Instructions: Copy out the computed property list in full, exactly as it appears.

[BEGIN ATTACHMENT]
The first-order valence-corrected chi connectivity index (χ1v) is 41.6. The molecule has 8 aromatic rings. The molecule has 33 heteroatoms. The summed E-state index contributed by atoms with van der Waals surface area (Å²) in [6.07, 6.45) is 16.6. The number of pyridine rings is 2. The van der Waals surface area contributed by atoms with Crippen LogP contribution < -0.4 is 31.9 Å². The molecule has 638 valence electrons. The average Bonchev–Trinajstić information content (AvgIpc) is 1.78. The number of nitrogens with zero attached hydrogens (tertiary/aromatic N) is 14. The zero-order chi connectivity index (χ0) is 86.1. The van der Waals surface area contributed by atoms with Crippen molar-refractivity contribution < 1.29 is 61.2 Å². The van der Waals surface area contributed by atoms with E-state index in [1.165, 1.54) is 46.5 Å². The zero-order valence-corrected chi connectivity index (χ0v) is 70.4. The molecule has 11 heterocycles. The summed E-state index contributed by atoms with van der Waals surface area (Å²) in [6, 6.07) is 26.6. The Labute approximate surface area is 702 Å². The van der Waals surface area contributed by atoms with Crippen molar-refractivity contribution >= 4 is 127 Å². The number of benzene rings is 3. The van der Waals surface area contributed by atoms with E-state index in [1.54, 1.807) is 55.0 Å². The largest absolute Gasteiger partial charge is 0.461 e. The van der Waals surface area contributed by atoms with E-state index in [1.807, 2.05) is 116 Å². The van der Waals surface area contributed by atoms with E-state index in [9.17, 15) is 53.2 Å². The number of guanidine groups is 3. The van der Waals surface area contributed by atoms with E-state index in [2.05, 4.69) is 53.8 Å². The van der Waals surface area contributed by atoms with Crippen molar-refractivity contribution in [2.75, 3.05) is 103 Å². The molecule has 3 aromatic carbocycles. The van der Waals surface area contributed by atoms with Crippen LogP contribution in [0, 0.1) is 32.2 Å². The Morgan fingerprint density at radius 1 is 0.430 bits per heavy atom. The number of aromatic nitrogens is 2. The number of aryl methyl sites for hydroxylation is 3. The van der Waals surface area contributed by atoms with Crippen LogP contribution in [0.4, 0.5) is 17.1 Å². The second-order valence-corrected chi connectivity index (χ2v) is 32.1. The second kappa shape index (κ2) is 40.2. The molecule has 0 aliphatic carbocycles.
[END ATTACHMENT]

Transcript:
The first-order valence-corrected chi connectivity index (χ1v) is 41.6. The molecule has 8 aromatic rings. The molecule has 33 heteroatoms. The summed E-state index contributed by atoms with van der Waals surface area (Å²) in [6.07, 6.45) is 16.6. The number of pyridine rings is 2. The van der Waals surface area contributed by atoms with Crippen LogP contribution < -0.4 is 31.9 Å². The molecule has 638 valence electrons. The average Bonchev–Trinajstić information content (AvgIpc) is 1.78. The number of nitrogens with zero attached hydrogens (tertiary/aromatic N) is 14. The zero-order chi connectivity index (χ0) is 86.1. The van der Waals surface area contributed by atoms with Crippen molar-refractivity contribution < 1.29 is 61.2 Å². The van der Waals surface area contributed by atoms with E-state index in [1.165, 1.54) is 46.5 Å². The zero-order valence-corrected chi connectivity index (χ0v) is 70.4. The molecule has 11 heterocycles. The summed E-state index contributed by atoms with van der Waals surface area (Å²) in [6, 6.07) is 26.6. The Labute approximate surface area is 702 Å². The van der Waals surface area contributed by atoms with Crippen molar-refractivity contribution >= 4 is 127 Å². The number of benzene rings is 3. The van der Waals surface area contributed by atoms with E-state index in [1.54, 1.807) is 55.0 Å². The largest absolute Gasteiger partial charge is 0.461 e. The van der Waals surface area contributed by atoms with E-state index in [1.807, 2.05) is 116 Å². The van der Waals surface area contributed by atoms with E-state index in [9.17, 15) is 53.2 Å². The number of guanidine groups is 3. The van der Waals surface area contributed by atoms with E-state index in [2.05, 4.69) is 53.8 Å². The van der Waals surface area contributed by atoms with Crippen molar-refractivity contribution in [2.75, 3.05) is 103 Å². The molecule has 3 aromatic carbocycles. The van der Waals surface area contributed by atoms with Crippen LogP contribution in [0, 0.1) is 32.2 Å². The Morgan fingerprint density at radius 1 is 0.430 bits per heavy atom. The number of aromatic nitrogens is 2. The number of aryl methyl sites for hydroxylation is 3. The van der Waals surface area contributed by atoms with Crippen LogP contribution in [0.4, 0.5) is 17.1 Å². The second-order valence-corrected chi connectivity index (χ2v) is 32.1. The second kappa shape index (κ2) is 40.2. The molecule has 0 aliphatic carbocycles.